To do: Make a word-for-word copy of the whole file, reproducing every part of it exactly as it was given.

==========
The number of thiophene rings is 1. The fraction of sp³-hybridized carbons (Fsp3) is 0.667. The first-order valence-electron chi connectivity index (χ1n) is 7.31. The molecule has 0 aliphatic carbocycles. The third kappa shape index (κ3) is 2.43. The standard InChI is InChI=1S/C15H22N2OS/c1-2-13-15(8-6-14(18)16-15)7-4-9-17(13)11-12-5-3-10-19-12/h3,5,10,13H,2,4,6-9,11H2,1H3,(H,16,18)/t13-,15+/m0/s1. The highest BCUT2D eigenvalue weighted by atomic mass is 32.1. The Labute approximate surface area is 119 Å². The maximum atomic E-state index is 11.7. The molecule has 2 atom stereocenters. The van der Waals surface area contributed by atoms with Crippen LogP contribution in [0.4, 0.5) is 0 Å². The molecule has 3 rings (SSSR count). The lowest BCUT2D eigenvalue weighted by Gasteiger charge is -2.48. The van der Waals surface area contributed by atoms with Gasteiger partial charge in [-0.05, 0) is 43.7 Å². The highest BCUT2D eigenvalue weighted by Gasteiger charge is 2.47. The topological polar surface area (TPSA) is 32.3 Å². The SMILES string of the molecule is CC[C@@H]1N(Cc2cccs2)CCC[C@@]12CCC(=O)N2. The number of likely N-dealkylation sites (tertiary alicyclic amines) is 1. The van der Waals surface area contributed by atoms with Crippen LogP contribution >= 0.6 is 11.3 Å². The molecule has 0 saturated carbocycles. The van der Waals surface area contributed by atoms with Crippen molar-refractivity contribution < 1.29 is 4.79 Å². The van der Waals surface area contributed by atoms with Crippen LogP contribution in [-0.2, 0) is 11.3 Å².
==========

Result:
The number of thiophene rings is 1. The fraction of sp³-hybridized carbons (Fsp3) is 0.667. The first-order valence-electron chi connectivity index (χ1n) is 7.31. The molecule has 0 aliphatic carbocycles. The third kappa shape index (κ3) is 2.43. The standard InChI is InChI=1S/C15H22N2OS/c1-2-13-15(8-6-14(18)16-15)7-4-9-17(13)11-12-5-3-10-19-12/h3,5,10,13H,2,4,6-9,11H2,1H3,(H,16,18)/t13-,15+/m0/s1. The highest BCUT2D eigenvalue weighted by atomic mass is 32.1. The Labute approximate surface area is 119 Å². The maximum atomic E-state index is 11.7. The molecule has 2 atom stereocenters. The van der Waals surface area contributed by atoms with Crippen LogP contribution in [0.4, 0.5) is 0 Å². The molecule has 3 rings (SSSR count). The lowest BCUT2D eigenvalue weighted by Gasteiger charge is -2.48. The van der Waals surface area contributed by atoms with Gasteiger partial charge in [-0.05, 0) is 43.7 Å². The highest BCUT2D eigenvalue weighted by Gasteiger charge is 2.47. The topological polar surface area (TPSA) is 32.3 Å². The SMILES string of the molecule is CC[C@@H]1N(Cc2cccs2)CCC[C@@]12CCC(=O)N2. The number of likely N-dealkylation sites (tertiary alicyclic amines) is 1. The van der Waals surface area contributed by atoms with Crippen LogP contribution >= 0.6 is 11.3 Å². The molecule has 0 saturated carbocycles. The van der Waals surface area contributed by atoms with Crippen molar-refractivity contribution < 1.29 is 4.79 Å². The van der Waals surface area contributed by atoms with Crippen LogP contribution in [-0.2, 0) is 11.3 Å².